I know that saying you don't like Greenpeace is akin to suggesting throwing a couple of whale steaks on the barbie but, I'm sorry, I really don't like Greenpeace. My irritation began when they planted collectors outside the organic health food shop in Grey Lynn.
I live just around the corner and, given that I pop up to the shops, or the butcher's, or the fruiterer's a couple of times a day, I had clear-eyed earnest young things in eco-friendly cotton trousers and Tibetan prayer scarves constantly shaking their boxes at me and asking me if I'd like to become a member of Greenpeace.
I've been a member in the past - hell, who wasn't after Inspector Clouseau and his hapless team bombed the Rainbow Warrior? But over time, my interest waned and my membership lapsed.
I devoted my time and charity dollar to other organisations. But the clear-eyed earnest things don't take no for an answer - and I guess you wouldn't if you're getting up to $23 an hour for doing God's work. You have to justify your grandiose hourly rate somehow.#"Would you like to sign up to Greenpeace?" one young lovely asked as I charged past, clearly in a hurry. "No thanks," I said. "Why not?" she asked, righteous indignation lacing her every consonant. "Don't you want to save the planet?"#"No," I thought to myself. "No, I don't. Not if you and your poxy, sanctimonious selves are running the bloody thing. Let the orb implode and take me with it."
I icily informed her that I was happy going about saving the planet in my own way and perhaps she'd like to take herself down to Pak n'Save or the Mad Butcher's because campaigning outside an organic health food shop seemed rather like coals to Newcastle. And we know how Greenpeace feels about coal.
The latest staged demonstration at Lyttelton last week stoked my irritation and I think now any vestige of respect for the organisation is gone. But my fury's not just directed at the Greenies. Why on earth does the media continue to play into their hands?
Greenpeace decided it was going to stop a perfectly legal and legitimate delivery of coal from sailing to Europe. While the Rainbow Warrior prevented the coal carrier from leaving port, six protesters boarded the Hellenic Sea and proceeded to make nuisances of themselves before the gaping maw of the TV cameras, which broadcast it at the start of the news and gave Greenpeace exactly what it was after. Attention. It's happened before.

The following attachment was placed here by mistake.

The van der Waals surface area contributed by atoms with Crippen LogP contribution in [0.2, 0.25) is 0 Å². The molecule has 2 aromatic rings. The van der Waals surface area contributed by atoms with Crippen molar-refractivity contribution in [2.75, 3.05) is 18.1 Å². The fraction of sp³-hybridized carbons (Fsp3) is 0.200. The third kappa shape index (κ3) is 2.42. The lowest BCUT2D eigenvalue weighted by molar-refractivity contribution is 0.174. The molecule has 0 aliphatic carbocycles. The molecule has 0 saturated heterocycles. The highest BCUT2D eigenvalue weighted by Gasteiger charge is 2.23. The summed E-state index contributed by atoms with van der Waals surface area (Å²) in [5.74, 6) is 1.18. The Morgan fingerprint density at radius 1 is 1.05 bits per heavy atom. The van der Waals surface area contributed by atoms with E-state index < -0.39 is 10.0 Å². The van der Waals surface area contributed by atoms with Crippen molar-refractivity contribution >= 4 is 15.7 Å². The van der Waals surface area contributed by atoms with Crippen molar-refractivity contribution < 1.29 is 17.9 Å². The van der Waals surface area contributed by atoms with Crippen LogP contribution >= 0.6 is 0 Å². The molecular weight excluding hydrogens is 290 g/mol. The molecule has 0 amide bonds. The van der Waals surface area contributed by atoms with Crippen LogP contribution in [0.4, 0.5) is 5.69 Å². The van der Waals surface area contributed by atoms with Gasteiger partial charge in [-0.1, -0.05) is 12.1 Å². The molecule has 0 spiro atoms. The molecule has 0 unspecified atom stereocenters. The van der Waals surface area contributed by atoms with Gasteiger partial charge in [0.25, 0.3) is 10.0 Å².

The media - which are alerted in plenty of time that some hot Greenpeace action is going down - record it and although the luvvies end up in court, they get diversion because they're white, upper-middle class, educated twits with too much time on their hands and have lovely parents who pay lawyers' bills.
The organisation gets loads of headlines, the police are diverted from real policing, and the taxpayer foots the bill, just so these sanctimonious zealots can hector me about something they believe is important.
The police have blamed Greenpeace for tying up police resources which probably contributed to one of their officers getting assaulted. The Greenpeace spokeswoman has batted her baby blue eyes and insisted that the police presence was overkill and that there needn't have been so many there.
What complete rubbish. Greenpeace wants as many cops there as possible, because without a police presence and a bit of conflict, the media will ignore the organisation and, without media attention, Greenpeace would wither and die.
I'm sure there are all sorts of worthy idealists within Greenpeace who truly believe that their actions will result in a better world for us all.
And I'm equally sure there are attention-seeking wannabes who see their protests as a higher form of reality TV.
I'm fed up with the lot of them - and I couldn't agree more with one of my callers who reckoned they all needed a bloody great carbon footprint up their collective arses.